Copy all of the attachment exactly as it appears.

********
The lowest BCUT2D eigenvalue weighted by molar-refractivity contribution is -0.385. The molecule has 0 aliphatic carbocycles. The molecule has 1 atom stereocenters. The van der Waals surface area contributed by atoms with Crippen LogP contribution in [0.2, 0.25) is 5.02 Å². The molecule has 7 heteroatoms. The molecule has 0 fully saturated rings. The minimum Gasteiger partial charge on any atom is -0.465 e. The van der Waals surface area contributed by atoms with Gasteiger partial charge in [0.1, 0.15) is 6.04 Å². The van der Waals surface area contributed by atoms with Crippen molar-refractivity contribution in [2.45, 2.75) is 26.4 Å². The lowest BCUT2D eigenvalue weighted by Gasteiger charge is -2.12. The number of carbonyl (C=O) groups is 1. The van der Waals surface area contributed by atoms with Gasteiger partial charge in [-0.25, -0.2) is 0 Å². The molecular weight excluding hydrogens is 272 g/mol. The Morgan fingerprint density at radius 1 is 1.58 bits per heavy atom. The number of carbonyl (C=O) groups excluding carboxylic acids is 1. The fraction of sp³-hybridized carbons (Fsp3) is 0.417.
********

The lowest BCUT2D eigenvalue weighted by molar-refractivity contribution is -0.385. The molecule has 0 aliphatic carbocycles. The molecule has 1 atom stereocenters. The van der Waals surface area contributed by atoms with Crippen LogP contribution in [0.2, 0.25) is 5.02 Å². The molecule has 7 heteroatoms. The molecule has 0 fully saturated rings. The minimum Gasteiger partial charge on any atom is -0.465 e. The van der Waals surface area contributed by atoms with Gasteiger partial charge in [0.1, 0.15) is 6.04 Å². The van der Waals surface area contributed by atoms with Crippen molar-refractivity contribution in [2.45, 2.75) is 26.4 Å². The lowest BCUT2D eigenvalue weighted by Gasteiger charge is -2.12. The number of carbonyl (C=O) groups is 1. The van der Waals surface area contributed by atoms with Gasteiger partial charge in [-0.25, -0.2) is 0 Å². The molecular weight excluding hydrogens is 272 g/mol. The Morgan fingerprint density at radius 1 is 1.58 bits per heavy atom. The number of carbonyl (C=O) groups excluding carboxylic acids is 1. The fraction of sp³-hybridized carbons (Fsp3) is 0.417.